Playing with aliens could reveal your secrets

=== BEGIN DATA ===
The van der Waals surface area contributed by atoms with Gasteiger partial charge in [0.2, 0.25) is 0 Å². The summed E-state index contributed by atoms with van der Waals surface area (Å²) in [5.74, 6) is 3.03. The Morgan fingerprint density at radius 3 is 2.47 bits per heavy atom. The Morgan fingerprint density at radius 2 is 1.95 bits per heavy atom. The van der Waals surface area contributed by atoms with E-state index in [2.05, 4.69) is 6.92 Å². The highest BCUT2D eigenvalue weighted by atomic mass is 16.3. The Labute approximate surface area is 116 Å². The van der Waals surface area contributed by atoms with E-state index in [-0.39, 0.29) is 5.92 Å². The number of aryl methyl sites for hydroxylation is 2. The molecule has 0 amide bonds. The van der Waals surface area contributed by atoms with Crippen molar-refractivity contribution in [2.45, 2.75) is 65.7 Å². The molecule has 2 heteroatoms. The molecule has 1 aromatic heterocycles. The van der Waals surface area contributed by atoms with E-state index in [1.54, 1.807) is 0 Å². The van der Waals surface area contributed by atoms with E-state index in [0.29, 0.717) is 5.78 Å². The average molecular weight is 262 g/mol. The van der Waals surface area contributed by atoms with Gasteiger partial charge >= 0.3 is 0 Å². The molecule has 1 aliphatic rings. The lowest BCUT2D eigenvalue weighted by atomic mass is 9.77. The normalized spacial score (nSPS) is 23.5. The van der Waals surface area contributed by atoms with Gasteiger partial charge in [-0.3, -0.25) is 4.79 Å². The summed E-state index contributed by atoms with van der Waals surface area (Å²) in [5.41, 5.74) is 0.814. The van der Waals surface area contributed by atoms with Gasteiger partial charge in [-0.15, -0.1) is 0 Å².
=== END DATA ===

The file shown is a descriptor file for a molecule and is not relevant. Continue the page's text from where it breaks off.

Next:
By Charles Seife WHILE computer games enthusiasts were preparing to obliterate the evil alien race of Zerg, their computers were being hijacked by a software company, a lawsuit alleges. Donald Driscoll, a lawyer in Albany, California, is suing the maker of the Starcraft computer game, claiming that the software surreptitiously gathered confidential information. In Starcraft, players compete against each other over the Internet. Driscoll alleges that Blizzard Entertainment of Irvine, California, put a “trap door” in their software. “It takes a file that has important information about your computer and your programs, and if Blizzard requests, it tries to upload your e-mail address and name,” he says. Susan Wooley, a spokeswoman for Blizzard, confirms that information has been gathered by Blizzard’s games server, battle.net. “We were having problems with people being denied access, so our battle.net server went in and gathered their e-mail addresses,” she says. The company has also been able to spot pirated copies of its software, but Wooley says the data gathered were not used to catch pirates, and have been deleted. The trap door is no longer in use, she adds. However, David Banisar, a lawyer with the Electronic Privacy Information Center in Washington DC, argues that Blizzard’s actions flouted Californian law. “It’s downright illegal,” he claims. Driscoll filed the lawsuit on behalf of an organisation called Intervention, based in Albany, which sues companies it claims are using unfair business practices. But he argues that the case raises wider privacy issues. “All the government would have to do is hook up with a popular game manufacturer, and it could search for accounting files and tell whether you’re making more than you’re reporting,” says Driscoll. “We’re trying to get the word out to software manufacturers:
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